…. Lightbridge is scheduled to insert three test fuel-rod assemblies into commercial light-water reactors in Russia in the 2012–13 time frame.

    Meanwhile, India is developing its own thorium-fueled nuclear industry…..”

    I think resources (dollars) are better spent developing thorium nuclear than in developing Geothermal. Geothermal looks like it could be a lot more dangerous (earthquakes) in addition to the siting problems. (away from where the power is needed)

    Given the non CO2 producing energy sources I would rank them:
    #1 Hydro but it is fully exploited and the environuts are having dams removed.

    #2 Thorium Nuclear – tarred with Uranium nuclear scare brush but most viable.

    #3 Geothermal – useful in select applications

    #4 Solar – useful in select applications

    #5 Windmills – over hyped bird/bat shredders. Wastes more materials/energy than they are worth except as water tank fillers for open range.

    Oil/gas are best saved for transportation and chemical precursors

  109. Gail Combs says:

    Entomologist says:
    October 27, 2011 at 12:26 am

    AND

    TRM says:
    October 27, 2011 at 7:59 am

    I always wonder why the obsessive deep hole, megaproject mentality for geothermal? The low grade geothermal is available everywhere and can offset your heating and cooling needs if not replace them. ….
    ____________________________
    Yes I, also linked to a “Homemade version” (Professionally engineered) of what you guys are talking about.

    I see it as having one major problem. It is only good for homes with a decent yard and a large amount of soil cover. It would be fine for my house in NC since we have a big pasture in front and the bedrock is pretty far down.

    The article calls for a trench at least 12 to 16 feet deep. ( (forget New England with LEDGE or bedrock all over the place) It suggests 900 ft of 4″ pipe and the compact design is a 50′ X 50′ yard for a single family home. Whether you can run it in the same place as the septic system would probably be up to your local inspector.

    If I had the money (I don’t) and lived in a good spot (I do) I would certainly look into this as a major cost savings project for my home since it would knock over $1000 a year off my electric bill.

    Now I want my Obama money to pay for it……

  110. Gary Pate says:

    Here in San Diego County, California are dealing with eco-nuts who are opposing a power line to bring clean, US-sourced geothermal & solar to market from the desert in south-east California into western San Diego County. They say a power line will somehow “destroy” our environment….

    This despite a legal mandate from our morons in state government that utilities MUST utilize more green energy, promoted by the very same people opposing the power line…

    This is why I am convinced that these greenies have there heads firmly ensconced inside their rectums & should NEVER be taken seriously.

  111. Brian H says:

    Thorium ‘thusiasts need to get a reality check. It’s about those “molten salts”. Sadly, they corrode the ever-lovin’ crap out of their containment piping, and those are a royal b**** to replace.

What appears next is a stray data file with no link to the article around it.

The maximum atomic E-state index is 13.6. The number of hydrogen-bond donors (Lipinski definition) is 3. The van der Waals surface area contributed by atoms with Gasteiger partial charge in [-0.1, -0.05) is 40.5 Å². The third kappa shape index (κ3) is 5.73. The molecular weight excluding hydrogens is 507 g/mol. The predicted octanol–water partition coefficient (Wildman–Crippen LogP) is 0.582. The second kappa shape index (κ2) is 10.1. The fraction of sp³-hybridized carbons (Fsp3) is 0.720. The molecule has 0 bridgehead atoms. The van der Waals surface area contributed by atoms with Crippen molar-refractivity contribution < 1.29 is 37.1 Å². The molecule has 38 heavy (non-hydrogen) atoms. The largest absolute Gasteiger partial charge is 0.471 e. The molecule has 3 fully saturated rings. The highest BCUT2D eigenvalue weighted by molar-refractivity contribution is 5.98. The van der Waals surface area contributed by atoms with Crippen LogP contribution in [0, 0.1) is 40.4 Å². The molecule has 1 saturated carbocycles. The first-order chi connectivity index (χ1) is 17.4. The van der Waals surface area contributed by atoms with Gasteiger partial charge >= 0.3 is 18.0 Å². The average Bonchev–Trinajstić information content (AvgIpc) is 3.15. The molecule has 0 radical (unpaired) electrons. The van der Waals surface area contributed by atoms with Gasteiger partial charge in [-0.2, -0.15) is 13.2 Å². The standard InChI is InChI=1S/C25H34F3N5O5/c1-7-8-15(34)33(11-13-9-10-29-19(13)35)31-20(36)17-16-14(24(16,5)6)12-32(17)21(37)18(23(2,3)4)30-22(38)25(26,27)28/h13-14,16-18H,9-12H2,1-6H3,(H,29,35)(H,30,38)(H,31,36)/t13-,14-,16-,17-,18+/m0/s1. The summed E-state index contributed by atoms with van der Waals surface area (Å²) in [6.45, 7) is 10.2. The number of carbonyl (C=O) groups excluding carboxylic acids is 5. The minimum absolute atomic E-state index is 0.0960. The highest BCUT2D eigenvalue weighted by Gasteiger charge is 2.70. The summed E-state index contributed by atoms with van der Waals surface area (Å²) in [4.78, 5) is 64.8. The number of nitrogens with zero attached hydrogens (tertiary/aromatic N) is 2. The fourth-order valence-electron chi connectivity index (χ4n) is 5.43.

I’m afraid the hot corrosive stuff is going to have to be circulated in unobtainium. Check back when you have some.

  112. de Haan says:

    It would be all thru if you werent forgetting one thing . USE THE HEAT. In the cold area’s houses/buildings use fast amounts of energy just to keep warm (at 21 Celsius). All water warmer than that can be used for heating and this is found much shallower. Also closed systems can be used to extract only the heat not water. ( like a fridge)

    About nuclear power: If the taxpayer stopped paying for the building and demolition of powerplants, storage of waist (10 000 years long) and the effects of a nuclear disasters, all companies will stop today. How much cost Tjernobyl? and how much power do you have to sell to become costeffective?????

  113. kuhnkat says:

    Brian H,

    “Sadly, they corrode the ever-lovin’ crap out of their containment piping, and those are a royal b**** to replace.”

    think shovel ready jobs!!! 4 times the needed number of reactors so they can be rotated into and out of service for maintenance and backup duties!! 8>)

    try pebble bed reactors that are a large improvement in most respects.

  114. kuhnkat says:

    de Haan,

    Chernobyl cost wasn’t anywhere near the alarmists projections. You also need to consider that it wasn’t just an accident. They were EXPERIMENTING when they had their accident, inept operators who turned off safety overrides. You also need to remember Chernobyl had NO CONTAINMENT PRESSURE VESSEL!!!!

    There were no recorded deaths outside of the immediate workers dealing with the mess. Thyroid cancers among children happened in half the time expected in the general area of Chernobyl and are thought by some to have been caused by previous contamination, not the accident.

    http://www.world-nuclear.org/info/chernobyl/inf07.html